da05da11960b59249a286999612c1fcba90dbd19: Reviewed-by: Alex Sayers <alex@asayers.com>

Reviewing merge requests

Reviewing commits once they're been merged is good, but perhaps you'd like to review the incoming changes. git notes allows you to attach comments to any commit in your repo, whether it's merged to a local branch or just part of a remote branch. That means we can use our system to keep track of which MRs we've looked at.

Suppose there's an MR you want to review; the head of the MR branch is aadb1f9, and the merge-base with the target branch is 563e5fb. We can pass this range to orpa like so:

$ orpa status 563e5fb..aadb1f9
563e5fb..aadb1f9: The following commits are awaiting review:

  9fbc3f8 Make the notes ref configurable
  aadb1f9 Use Lazy for CLI opts

Review them using "orpa review 563e5fb..aadb1f9"

Configuring orpa fetch

Orpa can load the open MRs from your MR tracker and display the unreviewed commits in the same way. Currently it only supports gitlab, but support for other trackers could be added too.

Get an API token for your gitlab instance (read-only API access is enough), and put a section like this in your local git repository's .git/config file:

[gitlab]
    url = "gitlab.example.com"
    privateToken = "1234567890abcdefgijk"
    projectId = "1"
    username = "asayers"

Listing merge requests

Let's grab the latest MRs from gitlab with orpa fetch:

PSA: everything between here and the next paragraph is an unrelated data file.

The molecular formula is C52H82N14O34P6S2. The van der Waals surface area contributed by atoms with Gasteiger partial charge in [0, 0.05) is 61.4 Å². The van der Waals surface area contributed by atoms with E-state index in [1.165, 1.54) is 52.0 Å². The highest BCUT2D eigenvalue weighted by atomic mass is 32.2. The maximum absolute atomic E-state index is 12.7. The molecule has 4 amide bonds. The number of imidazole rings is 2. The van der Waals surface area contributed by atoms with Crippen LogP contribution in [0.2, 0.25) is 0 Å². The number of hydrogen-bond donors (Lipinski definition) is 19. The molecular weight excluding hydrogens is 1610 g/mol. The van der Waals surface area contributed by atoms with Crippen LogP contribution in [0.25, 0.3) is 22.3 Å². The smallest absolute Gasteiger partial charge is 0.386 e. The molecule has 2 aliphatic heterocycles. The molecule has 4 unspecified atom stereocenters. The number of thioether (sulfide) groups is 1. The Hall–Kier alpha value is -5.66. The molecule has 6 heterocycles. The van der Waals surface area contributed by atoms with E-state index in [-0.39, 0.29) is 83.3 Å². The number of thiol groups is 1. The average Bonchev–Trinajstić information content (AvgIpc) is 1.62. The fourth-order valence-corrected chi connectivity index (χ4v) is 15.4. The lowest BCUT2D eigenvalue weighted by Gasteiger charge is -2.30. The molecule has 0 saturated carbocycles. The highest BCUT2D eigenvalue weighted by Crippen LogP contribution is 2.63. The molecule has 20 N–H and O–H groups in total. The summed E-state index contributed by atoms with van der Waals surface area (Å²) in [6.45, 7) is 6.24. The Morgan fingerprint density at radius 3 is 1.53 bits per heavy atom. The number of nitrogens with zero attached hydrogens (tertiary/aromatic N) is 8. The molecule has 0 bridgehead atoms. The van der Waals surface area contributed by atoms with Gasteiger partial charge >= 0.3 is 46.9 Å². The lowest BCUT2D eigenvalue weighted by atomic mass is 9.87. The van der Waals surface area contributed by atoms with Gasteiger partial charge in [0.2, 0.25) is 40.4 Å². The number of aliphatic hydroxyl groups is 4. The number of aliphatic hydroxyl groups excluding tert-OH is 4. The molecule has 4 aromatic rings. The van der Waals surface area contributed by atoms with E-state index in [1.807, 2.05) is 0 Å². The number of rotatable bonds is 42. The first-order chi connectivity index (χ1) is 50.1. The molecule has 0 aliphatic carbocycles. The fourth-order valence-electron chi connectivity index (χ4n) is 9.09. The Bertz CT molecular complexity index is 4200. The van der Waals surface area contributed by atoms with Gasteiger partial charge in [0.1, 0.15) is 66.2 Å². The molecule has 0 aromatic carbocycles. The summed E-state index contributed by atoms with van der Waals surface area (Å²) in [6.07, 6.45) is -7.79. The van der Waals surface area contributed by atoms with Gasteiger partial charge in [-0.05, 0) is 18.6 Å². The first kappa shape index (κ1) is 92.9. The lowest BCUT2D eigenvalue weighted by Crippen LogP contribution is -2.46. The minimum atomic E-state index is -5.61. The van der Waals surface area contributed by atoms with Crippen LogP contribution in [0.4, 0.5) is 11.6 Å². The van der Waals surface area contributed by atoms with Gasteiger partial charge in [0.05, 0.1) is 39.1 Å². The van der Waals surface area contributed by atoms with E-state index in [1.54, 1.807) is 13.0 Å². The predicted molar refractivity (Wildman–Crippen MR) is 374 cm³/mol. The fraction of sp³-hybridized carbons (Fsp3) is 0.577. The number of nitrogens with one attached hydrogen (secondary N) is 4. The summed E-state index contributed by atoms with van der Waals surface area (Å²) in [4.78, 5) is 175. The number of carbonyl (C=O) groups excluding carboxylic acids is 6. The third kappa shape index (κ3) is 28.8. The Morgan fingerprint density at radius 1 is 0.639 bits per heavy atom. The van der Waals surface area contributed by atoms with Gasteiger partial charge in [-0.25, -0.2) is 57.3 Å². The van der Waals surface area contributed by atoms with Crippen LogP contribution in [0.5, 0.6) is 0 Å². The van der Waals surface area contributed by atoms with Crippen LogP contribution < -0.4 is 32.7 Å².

$ orpa fetch
Fetching open MRs for project 1 from gitlab.example.com...

Now, orpa status is giving us some new information:

$ orpa status
Merge requests with unreviewed commits:

  !84    Add --notes-ref CLI argument (2 unreviewed)

Use "orpa mr" to see the full MR information

Let's take a look at it...

$ orpa mr 84
merge_request !84
Author: Joe Smith (@jsmith)
Date:   2019-12-10 08:42:20.768 UTC

    Add --notes-ref CLI argument

    v1 563e5fb..aadb1f9 (0/2 reviewed)

And there's the range we need to pass to orpa review!

Merge request versions

So we take a look at the commits in merge request !84, and perhaps we send some feedback to Joe Smith. He pushes a new version, and now after we orpa fetch we see this:

$ orpa mr 84
merge_request !84
Author: Joe Smith (@jsmith)
Date:   2019-12-10 08:42:20.768 UTC

    Add --notes-ref CLI argument

    v1 563e5fb..aadb1f9 (2/2 reviewed)
    v2 7be3424..de31ea2 (0/3 reviewed)

All the commit hashes in v2 are completely different to v1, so orpa thinks that v2 has zero reviewed commits. We could look through the v2 commits and try to spot what's changed, but that's boring and error-prone. So instead let's use git range-diff:

$ git range-diff 563e5fb..aadb1f9 7be3424..de31ea2
1:  9fbc3f82 = 1:  ce0ad59e Make the notes ref configurable
2:  aadb1f9e = 2:  30bb419c Use Lazy for CLI opts
-:  -------- > 3:  de31ea2c Rename --hidden to --all

It turns out Joe just rebased and added a commit. Now when we do orpa review 7be3424..de31ea2 we can mark the first two as seen without thinking, and then take a closer look at the third one.